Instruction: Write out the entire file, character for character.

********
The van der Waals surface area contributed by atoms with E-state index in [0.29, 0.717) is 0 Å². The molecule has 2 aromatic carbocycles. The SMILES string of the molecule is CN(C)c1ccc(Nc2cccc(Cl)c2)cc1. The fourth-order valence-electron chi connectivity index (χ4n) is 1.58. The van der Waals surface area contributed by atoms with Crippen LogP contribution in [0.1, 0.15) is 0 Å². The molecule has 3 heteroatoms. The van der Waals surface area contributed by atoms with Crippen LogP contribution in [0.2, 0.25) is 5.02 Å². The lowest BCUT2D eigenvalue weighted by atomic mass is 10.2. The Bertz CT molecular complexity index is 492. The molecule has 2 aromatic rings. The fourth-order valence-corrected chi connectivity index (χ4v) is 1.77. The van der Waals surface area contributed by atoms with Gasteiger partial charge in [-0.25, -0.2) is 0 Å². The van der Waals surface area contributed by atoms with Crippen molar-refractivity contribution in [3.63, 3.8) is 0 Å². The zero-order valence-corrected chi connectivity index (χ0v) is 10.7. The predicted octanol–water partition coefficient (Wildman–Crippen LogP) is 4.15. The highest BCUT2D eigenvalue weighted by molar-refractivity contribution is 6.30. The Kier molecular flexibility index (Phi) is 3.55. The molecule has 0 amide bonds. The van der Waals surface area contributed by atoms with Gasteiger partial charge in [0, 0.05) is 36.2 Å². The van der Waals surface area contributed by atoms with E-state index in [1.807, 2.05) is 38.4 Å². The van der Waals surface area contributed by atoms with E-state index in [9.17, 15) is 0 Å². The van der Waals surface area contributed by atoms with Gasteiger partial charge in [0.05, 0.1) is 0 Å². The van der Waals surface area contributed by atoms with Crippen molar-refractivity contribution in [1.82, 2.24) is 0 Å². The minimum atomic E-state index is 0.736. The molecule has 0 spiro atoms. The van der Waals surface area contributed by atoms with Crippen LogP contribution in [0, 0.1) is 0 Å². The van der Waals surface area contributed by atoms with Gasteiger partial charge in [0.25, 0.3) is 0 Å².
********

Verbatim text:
The van der Waals surface area contributed by atoms with E-state index in [0.29, 0.717) is 0 Å². The molecule has 2 aromatic carbocycles. The SMILES string of the molecule is CN(C)c1ccc(Nc2cccc(Cl)c2)cc1. The fourth-order valence-electron chi connectivity index (χ4n) is 1.58. The van der Waals surface area contributed by atoms with Crippen LogP contribution in [0.1, 0.15) is 0 Å². The molecule has 3 heteroatoms. The van der Waals surface area contributed by atoms with Crippen LogP contribution in [0.2, 0.25) is 5.02 Å². The lowest BCUT2D eigenvalue weighted by atomic mass is 10.2. The Bertz CT molecular complexity index is 492. The molecule has 2 aromatic rings. The fourth-order valence-corrected chi connectivity index (χ4v) is 1.77. The van der Waals surface area contributed by atoms with Gasteiger partial charge in [-0.25, -0.2) is 0 Å². The van der Waals surface area contributed by atoms with Crippen molar-refractivity contribution in [3.63, 3.8) is 0 Å². The zero-order valence-corrected chi connectivity index (χ0v) is 10.7. The predicted octanol–water partition coefficient (Wildman–Crippen LogP) is 4.15. The highest BCUT2D eigenvalue weighted by molar-refractivity contribution is 6.30. The Kier molecular flexibility index (Phi) is 3.55. The molecule has 0 amide bonds. The van der Waals surface area contributed by atoms with Gasteiger partial charge in [0, 0.05) is 36.2 Å². The van der Waals surface area contributed by atoms with E-state index in [1.807, 2.05) is 38.4 Å². The van der Waals surface area contributed by atoms with E-state index in [9.17, 15) is 0 Å². The van der Waals surface area contributed by atoms with Gasteiger partial charge in [0.05, 0.1) is 0 Å². The van der Waals surface area contributed by atoms with Crippen molar-refractivity contribution in [1.82, 2.24) is 0 Å². The minimum atomic E-state index is 0.736. The molecule has 0 spiro atoms. The van der Waals surface area contributed by atoms with Crippen LogP contribution in [0, 0.1) is 0 Å². The van der Waals surface area contributed by atoms with Gasteiger partial charge in [0.25, 0.3) is 0 Å².